by Beveridge & Diamond PC
OSHA announced that it intends to continue to work expeditiously to issue a final standard that will protect healthcare workers from COVID-19 hazards, and will do so as it also considers its broader infectious disease rulemaking. However, given that OSHA anticipates a final rule cannot be completed in a timeframe approaching the one contemplated by the OSH Act, OSHA also announced that it is withdrawing the non-recordkeeping portions of the healthcare emergency temporary standard (ETS), 29 C.F.R. § 1910.50.
Potential Scope of a Permanent Standard
So where does OSHA plan to go with a permanent standard? OSHA is unlikely to require vaccination, in light of NFIB v. OSHA. That is not to say OSHA lacks authority to regulate occupation-specific risks related to COVID–19. Where the virus poses a special danger because of the particular features of an employee’s job or workplace, targeted regulations are plainly permissible. For example, OSHA could regulate researchers who work with the COVID–19 virus. So too could OSHA regulate risks associated with working in particularly crowded or cramped environments.
The Regulatory Information Service Center’s Fall 2021 Regulatory Agenda, 87 Fed. Reg. 5002, 5128 (Jan. 31, 2022) summarizes OSHA’s plan to issue an infectious diseases standard of limited scope, building upon spadework during the Obama Administration:
OSHA will propose an Infectious Diseases rulemaking to protect employees in healthcare and other high-risk environments from exposure to and transmission of persistent and new infectious diseases, ranging from ancient scourges such as tuberculosis to newer threats such as Severe Acute Respiratory Syndrome (SARS), the 2019 Novel Coronavirus (COVID–19), and other diseases.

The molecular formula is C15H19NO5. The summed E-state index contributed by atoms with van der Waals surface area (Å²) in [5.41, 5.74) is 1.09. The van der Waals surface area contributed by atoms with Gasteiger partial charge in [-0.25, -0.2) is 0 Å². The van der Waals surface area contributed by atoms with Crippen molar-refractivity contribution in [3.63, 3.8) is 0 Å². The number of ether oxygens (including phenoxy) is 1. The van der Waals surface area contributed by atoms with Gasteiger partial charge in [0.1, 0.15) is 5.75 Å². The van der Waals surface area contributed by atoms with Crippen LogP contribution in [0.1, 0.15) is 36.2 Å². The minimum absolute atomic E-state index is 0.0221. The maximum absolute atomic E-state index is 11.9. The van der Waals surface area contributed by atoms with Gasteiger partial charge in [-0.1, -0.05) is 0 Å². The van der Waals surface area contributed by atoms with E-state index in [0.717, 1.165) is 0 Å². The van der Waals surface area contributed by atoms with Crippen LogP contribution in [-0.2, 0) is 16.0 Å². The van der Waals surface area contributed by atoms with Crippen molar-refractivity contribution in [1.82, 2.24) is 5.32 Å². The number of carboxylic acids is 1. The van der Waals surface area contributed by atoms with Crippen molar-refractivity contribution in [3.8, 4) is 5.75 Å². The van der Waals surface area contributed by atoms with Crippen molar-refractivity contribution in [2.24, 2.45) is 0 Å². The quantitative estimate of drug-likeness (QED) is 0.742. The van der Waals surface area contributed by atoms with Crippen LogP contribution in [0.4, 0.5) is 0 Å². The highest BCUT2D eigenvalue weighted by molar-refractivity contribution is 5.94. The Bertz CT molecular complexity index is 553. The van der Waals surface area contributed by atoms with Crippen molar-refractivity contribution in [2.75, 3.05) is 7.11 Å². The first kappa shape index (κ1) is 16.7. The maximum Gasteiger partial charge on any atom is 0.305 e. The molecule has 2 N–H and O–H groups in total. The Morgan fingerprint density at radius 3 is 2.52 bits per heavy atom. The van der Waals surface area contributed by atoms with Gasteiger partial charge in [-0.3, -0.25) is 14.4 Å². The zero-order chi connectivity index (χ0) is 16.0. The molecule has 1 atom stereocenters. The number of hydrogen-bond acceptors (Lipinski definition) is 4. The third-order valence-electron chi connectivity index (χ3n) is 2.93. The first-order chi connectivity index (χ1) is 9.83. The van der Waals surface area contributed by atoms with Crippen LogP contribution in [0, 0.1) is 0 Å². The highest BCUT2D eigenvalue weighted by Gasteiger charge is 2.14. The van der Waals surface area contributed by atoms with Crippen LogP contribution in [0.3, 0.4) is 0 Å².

The regulations.gov website entry provides more details about the workplaces to which OSHA is considering application of such a standard:
Health care workers and workers in related occupations, or who are exposed in other high-risk environments, are at increased risk of contracting TB, SARS, Methicillin-Resistant Staphylococcus Aureus (MRSA), COVID–19, and other infectious diseases that can be transmitted through a variety of exposure routes. OSHA is examining regulatory alternatives for control measures to protect employees from infectious disease exposures to pathogens that can cause significant disease. Workplaces where such control measures might be necessary include: Health care, emergency response, correctional facilities, homeless shelters, drug treatment programs, and other occupational settings where employees can be at increased risk of exposure to potentially infectious people. A standard could also apply to laboratories, which handle materials that may be a source of pathogens, and to pathologists, coroners’ offices, medical examiners, and mortuaries.
What Happens Next
The next step listed in the Regulatory Agenda is issuance of a proposed rule, projected for April 2022. It is likely that OSHA will carry over some of the provisions from its two COVID-19 ETSs to this proposed rule.
Rulemaking for a permanent infectious diseases standard could take years. In the meantime, employers should expect updated guidance from OSHA and an increased emphasis by OSHA on enforcement under the General Duty Clause and OSHA’s permanent standards as a means of enforcing employee protections from COVID-19.
Beveridge & Diamond’s Occupational Safety & Health practice group works alongside clients’ legal, EHS, and technical teams to help resolve critical enforcement, compliance, and regulatory issues relating to their facilities and operations. Beveridge & Diamond also maintains a COVID-19 EH&S Resource Center to help companies navigate the pandemic, protect their employees, and minimize business interruptions.
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